Admin Alert: Six Techniques to Prevent Power i Upgrades from Slowing Down
February 16, 2011 Timothy Prickett Morgan
When I’m ready to perform a significant software or hardware upgrade, I use a series of techniques to cut upgrade time, avoid mistakes, and avoid delays. This week, I’ll review six of those techniques in the hope that you can use some of them to make your next Power i upgrade go easier.
Keeping the Upgrade from Slowing Down
I’ve always found that you can never increase Power i upgrade speed, you can only stop an upgrade from slowing down. In no particular order, these six tips can help you reduce the amount of waiting time in the Power i upgrade process; eliminate unnecessary time spent in restarting the system; and avoid wasted time by preventing easily identifiable mistakes.
Here’s how each of these tips can reduce unnecessary time during the upgrade process.
Technique #1: IPLing Into Restricted State
Benefit: Saves time when you need to put your system in restricted state after an IPL.
System upgrades may require you to IPL your system to a quiet partition in restricted state. You can easily set up your system to IPL into restricted state by performing the following steps.
1. Using a user profile that has security administrator (*SECADM) and all object authority (*ALLOBJ) authorities, enter the following Change IPL Attributes (CHGIPLA) command and press F4 to prompt the command.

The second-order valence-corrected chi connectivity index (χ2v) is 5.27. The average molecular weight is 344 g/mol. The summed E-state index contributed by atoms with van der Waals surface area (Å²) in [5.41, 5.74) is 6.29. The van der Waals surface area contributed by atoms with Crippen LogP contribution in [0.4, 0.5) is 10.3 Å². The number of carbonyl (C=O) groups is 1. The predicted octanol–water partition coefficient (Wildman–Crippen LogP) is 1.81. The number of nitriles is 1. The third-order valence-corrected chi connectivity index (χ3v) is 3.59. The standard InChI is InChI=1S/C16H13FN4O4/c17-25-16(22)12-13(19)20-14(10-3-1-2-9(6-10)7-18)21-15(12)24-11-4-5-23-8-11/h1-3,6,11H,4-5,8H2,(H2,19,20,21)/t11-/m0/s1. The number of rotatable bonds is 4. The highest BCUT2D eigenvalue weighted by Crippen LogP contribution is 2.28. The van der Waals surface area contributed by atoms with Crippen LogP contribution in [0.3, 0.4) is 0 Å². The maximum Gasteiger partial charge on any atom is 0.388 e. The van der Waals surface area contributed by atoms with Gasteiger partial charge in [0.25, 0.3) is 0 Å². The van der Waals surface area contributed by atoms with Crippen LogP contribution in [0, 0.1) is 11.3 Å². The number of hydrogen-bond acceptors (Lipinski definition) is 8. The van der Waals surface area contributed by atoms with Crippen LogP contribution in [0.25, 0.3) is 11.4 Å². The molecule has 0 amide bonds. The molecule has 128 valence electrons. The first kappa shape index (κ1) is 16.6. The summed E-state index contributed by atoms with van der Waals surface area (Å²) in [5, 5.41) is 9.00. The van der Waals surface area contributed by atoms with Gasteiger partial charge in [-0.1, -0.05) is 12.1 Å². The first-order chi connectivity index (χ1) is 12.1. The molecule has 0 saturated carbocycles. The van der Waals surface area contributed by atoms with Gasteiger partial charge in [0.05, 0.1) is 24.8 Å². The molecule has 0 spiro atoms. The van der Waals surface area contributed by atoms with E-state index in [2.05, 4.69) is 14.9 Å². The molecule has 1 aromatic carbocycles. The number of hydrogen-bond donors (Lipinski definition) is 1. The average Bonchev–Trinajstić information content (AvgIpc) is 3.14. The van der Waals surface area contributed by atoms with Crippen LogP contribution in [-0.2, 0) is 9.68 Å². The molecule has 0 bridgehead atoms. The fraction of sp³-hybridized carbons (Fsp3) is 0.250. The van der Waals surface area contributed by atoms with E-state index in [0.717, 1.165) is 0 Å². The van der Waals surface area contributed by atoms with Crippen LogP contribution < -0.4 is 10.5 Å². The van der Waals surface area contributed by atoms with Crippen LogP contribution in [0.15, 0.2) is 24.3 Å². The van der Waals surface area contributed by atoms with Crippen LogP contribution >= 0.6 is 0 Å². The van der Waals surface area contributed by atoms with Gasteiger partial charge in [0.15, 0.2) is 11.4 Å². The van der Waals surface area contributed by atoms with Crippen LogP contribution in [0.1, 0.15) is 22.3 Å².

You’ll see a screen that looks like this.
2. Change the Start To Restricted State parameter on the Change IPL Parameters screen to *YES and press ENTER.
When set to *YES, Start To Restricted State tells i/OS to start the system in restricted state the next time you IPL. Use this value if you need to IPL the system without starting your controlling subsystem.
Please note that after your system IPLs into restricted state, the operating system will reset the Start To Restricted State parameter back to *NO. So if you need to IPL into restricted state more than once, you’ll need to reset the Start To Restricted State parameter to *YES every time you want the system to come up in restricted state.
Technique #2: Stopping Your System from Restarting After a Full System Backup
Benefit: Saves time after a full system backup by preventing the startup program from running.
When performing a system upgrade or a hardware upgrade, you may need to take a full system backup without restarting your system after the backup completes. This is a problem in i/OS because while you can IPL an iSeries, System i, or Power i partition into restricted state, you can’t put your system into restricted state after a full system backup (GO SAVE, option 21). To understand how this works, here is the sequence of events that i/OS uses to restart your system startup program after a full system backup completes.